The Grand Duchy Is a Great Cultural and Architectural Melting PotIT IS EASY TO INTEGRATE INTO THIS CITY, WHERE YOU CAN FEEL AN INTERNATIONAL ATMOSPHERE ALMOST EVERYWHERE, AS ALUMNA ROSSANA PASINI RECOUNTS
About half of Luxembourg’s inhabitants do not originate from the Grand Duchy. Luxembourgers of foreign origin are mostly Portuguese. Then there are the Italians, the French, the Germans, and so on. The reason for so much national variety is almost exclusively due to work reasons: transnational corporations have opened their offices here, attracted by Luxembourg’s favorable tax regime. In companies, several languages are spoken, and the same is true of the small country’s public offices, banks and supermarkets: it is not uncommon to come across a cashier or an official who knows your language. Italian is certainly one of the most widespread idioms in Luxembourg, and in restaurants offering traditional Italian cuisine, hearing Italian is a guarantee of authenticity. In these venues, the staff speaks almost exclusively the language of Dante, either at the tables or on the phone.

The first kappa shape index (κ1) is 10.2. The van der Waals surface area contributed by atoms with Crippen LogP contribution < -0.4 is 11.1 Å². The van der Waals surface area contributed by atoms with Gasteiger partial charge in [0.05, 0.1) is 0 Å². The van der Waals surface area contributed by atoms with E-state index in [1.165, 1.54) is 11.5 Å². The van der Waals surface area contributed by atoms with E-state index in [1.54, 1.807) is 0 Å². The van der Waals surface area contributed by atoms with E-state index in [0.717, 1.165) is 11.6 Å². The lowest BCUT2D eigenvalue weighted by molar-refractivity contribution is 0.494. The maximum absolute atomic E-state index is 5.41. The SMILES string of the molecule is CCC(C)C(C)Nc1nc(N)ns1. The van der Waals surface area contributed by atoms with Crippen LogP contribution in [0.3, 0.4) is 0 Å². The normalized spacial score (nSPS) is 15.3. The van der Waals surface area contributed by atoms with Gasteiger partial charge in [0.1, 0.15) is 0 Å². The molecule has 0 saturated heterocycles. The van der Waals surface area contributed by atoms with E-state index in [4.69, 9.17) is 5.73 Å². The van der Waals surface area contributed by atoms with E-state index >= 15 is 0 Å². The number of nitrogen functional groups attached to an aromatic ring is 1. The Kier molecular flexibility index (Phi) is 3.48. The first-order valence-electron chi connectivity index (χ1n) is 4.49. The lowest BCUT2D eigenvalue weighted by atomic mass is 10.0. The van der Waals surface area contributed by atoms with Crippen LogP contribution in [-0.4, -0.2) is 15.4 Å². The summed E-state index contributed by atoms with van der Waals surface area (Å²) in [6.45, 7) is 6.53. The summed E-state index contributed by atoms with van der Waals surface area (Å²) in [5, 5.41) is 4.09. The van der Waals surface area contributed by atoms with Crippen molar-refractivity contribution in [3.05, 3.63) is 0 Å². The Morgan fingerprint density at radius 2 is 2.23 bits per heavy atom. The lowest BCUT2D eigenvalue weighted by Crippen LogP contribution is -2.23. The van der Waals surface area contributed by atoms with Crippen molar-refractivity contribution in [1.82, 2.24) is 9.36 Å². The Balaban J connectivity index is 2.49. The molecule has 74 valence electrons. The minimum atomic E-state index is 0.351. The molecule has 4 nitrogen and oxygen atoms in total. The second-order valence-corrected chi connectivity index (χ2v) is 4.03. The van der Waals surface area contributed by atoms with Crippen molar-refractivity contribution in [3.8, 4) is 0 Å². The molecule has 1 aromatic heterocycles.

Mingling into Luxembourg's life is a fluid and immediate process, and not only for linguistic reasons: the easiest way to look for a home is to go on the online real estate agency www.athome.lu; news about the capital city and its cultural events are conveniently listed in a local magazine, to which every resident has a free subscription.
Art and music give pace to the weekend with events held almost invariably in buildings designed by some of the world’s most important contemporary architects. The urban landscape of Luxembourg is a sequence of fairytale-like Late Gothic palaces interspersed with recently built constructions. The MUDAM, the museum of modern and contemporary art, for example, stands on a rampart designed by Ieoh Ming Pei which recalls the pyramid of the Louvre in style and materials. A stone's throw from the museum, there is another major building that is worth seeing from the outside, before experiencing its interiors: the Philharmonie, with its lamellar façade designed by Christian de Portzamparc. After leaving the big park that embraces the area, you can head towards the historic city center and, walking along Le Chemin de la Corniche, observe that the city clings to the side of a big cliff. The fascinating path winds along the city's walls, offering the magical sensation of walking on rooftops: you start from the historical and picturesque Grund, the district and car-free zone where nightlife is concentrated, and you end at Bock Casemates, a maze of underground tunnels dug into the rock in the middle of the 18th century, and then used as bombing shelter during the Second World War.
by Rossana Pasini
Translated by Alex Foti